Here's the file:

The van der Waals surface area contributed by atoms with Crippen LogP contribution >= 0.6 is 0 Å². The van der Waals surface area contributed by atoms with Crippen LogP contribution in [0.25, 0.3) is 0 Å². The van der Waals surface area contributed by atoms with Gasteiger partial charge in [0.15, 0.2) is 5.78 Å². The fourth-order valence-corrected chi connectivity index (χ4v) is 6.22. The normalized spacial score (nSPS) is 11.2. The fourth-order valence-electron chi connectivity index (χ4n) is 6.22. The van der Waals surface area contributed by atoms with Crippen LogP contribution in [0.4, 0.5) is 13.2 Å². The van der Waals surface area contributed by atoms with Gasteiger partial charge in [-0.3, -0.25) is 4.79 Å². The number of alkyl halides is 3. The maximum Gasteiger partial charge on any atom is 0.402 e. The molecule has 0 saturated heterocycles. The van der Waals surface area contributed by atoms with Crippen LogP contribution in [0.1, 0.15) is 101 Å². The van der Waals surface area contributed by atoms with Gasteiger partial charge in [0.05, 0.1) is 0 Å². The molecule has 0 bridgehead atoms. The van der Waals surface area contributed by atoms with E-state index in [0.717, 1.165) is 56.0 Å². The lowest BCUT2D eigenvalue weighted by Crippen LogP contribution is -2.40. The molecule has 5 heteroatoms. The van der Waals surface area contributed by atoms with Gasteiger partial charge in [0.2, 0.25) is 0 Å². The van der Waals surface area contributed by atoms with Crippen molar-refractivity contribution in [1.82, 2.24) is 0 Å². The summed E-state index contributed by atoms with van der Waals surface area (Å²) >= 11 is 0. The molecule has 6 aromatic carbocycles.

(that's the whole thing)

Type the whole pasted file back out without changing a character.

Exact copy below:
The van der Waals surface area contributed by atoms with Crippen LogP contribution >= 0.6 is 0 Å². The van der Waals surface area contributed by atoms with Crippen LogP contribution in [0.25, 0.3) is 0 Å². The van der Waals surface area contributed by atoms with Gasteiger partial charge in [0.15, 0.2) is 5.78 Å². The fourth-order valence-corrected chi connectivity index (χ4v) is 6.22. The normalized spacial score (nSPS) is 11.2. The fourth-order valence-electron chi connectivity index (χ4n) is 6.22. The van der Waals surface area contributed by atoms with Crippen LogP contribution in [0.4, 0.5) is 13.2 Å². The van der Waals surface area contributed by atoms with Gasteiger partial charge in [-0.3, -0.25) is 4.79 Å². The number of alkyl halides is 3. The maximum Gasteiger partial charge on any atom is 0.402 e. The molecule has 0 saturated heterocycles. The van der Waals surface area contributed by atoms with Crippen LogP contribution in [0.1, 0.15) is 101 Å². The van der Waals surface area contributed by atoms with Gasteiger partial charge in [0.05, 0.1) is 0 Å². The molecule has 0 bridgehead atoms. The van der Waals surface area contributed by atoms with E-state index in [0.717, 1.165) is 56.0 Å². The lowest BCUT2D eigenvalue weighted by Crippen LogP contribution is -2.40. The molecule has 5 heteroatoms. The van der Waals surface area contributed by atoms with Gasteiger partial charge in [0.2, 0.25) is 0 Å². The van der Waals surface area contributed by atoms with Crippen molar-refractivity contribution in [1.82, 2.24) is 0 Å². The summed E-state index contributed by atoms with van der Waals surface area (Å²) >= 11 is 0. The molecule has 6 aromatic carbocycles.